From your explanation, it's not too clear what is the required formula: "count of the ttl defects for the week / sum of the days the defect was open" is not the same as "the Avg Days the defects were open".
The solution could be different depending on how do you want to count defects vs. weeks. For example, if the defect was open on 1/2/13 and it was open for 6 weeks - would you like to count a single defect in the week it was open and the duration of 6 weeks, or would you like to count the event in each week while it was open (6 times in this example), with the duration of 6 weeks?
It would be much simpler if you associated the defect with the week it was either open or closed. If you had to count it in every week while it's open, the solutions are quite complex, unless your dataset is very small and you can afford using IF statements...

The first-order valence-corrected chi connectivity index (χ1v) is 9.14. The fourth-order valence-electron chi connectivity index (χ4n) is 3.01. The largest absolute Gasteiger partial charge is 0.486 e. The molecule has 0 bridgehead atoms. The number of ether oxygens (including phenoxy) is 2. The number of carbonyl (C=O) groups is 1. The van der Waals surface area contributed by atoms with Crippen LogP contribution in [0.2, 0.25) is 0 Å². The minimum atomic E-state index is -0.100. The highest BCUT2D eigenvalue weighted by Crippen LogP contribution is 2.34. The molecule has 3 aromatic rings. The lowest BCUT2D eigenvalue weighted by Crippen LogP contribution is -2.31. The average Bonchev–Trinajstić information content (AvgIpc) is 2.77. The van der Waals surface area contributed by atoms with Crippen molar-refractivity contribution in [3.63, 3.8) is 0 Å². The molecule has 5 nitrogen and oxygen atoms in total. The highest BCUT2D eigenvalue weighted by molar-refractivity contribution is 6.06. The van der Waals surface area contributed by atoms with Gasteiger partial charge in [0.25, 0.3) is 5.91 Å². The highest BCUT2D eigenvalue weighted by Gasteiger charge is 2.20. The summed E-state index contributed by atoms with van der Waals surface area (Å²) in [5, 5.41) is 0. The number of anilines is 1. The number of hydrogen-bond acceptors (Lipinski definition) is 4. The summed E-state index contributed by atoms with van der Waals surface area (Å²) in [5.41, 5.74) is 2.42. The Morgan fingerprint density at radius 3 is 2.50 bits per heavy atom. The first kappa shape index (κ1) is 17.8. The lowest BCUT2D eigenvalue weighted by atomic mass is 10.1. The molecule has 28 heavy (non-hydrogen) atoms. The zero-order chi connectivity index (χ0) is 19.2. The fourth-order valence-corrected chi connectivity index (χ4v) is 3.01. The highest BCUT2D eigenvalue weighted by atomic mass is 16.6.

I'd be happy to help you if you'd like to clarify your requirement a little bit...
Thank you for your response. The answer is the later of your example. Cound the defect for each week which would be open 6 times. I think I'm going to just write the SQL and bring it into QlikView rather then trying to have QlikView App bucket it. My SQL will then give me the following
week_beg_dt week_end_dt qty
1/6/2013 1/12/2013 1
1/13/2013 1/19/2013 1
and so on until the week it's closed. then I will just use Week_begin_dt in my graph.
Unless you know of a way that QlikView can do this.
If you wanted to generate weekly rows for each defect, you could do it using the WHILE Clause - something like this:
week_beg_dt + 7*(IterNo() - 1) as DefectWeek,
WHILE week_beg_dt + 7*(IterNo() - 1) <= week_end_dt
IterNo() is the function that returns the iteration number, beginning with 1.
WHILE clause will cause QlikView to create multiple rows as long as the condition is true
This will obviously enlarge your table (I hope your data volumes allow that), but your on-line performance should improve and you won't need to use any complex Set Analysis.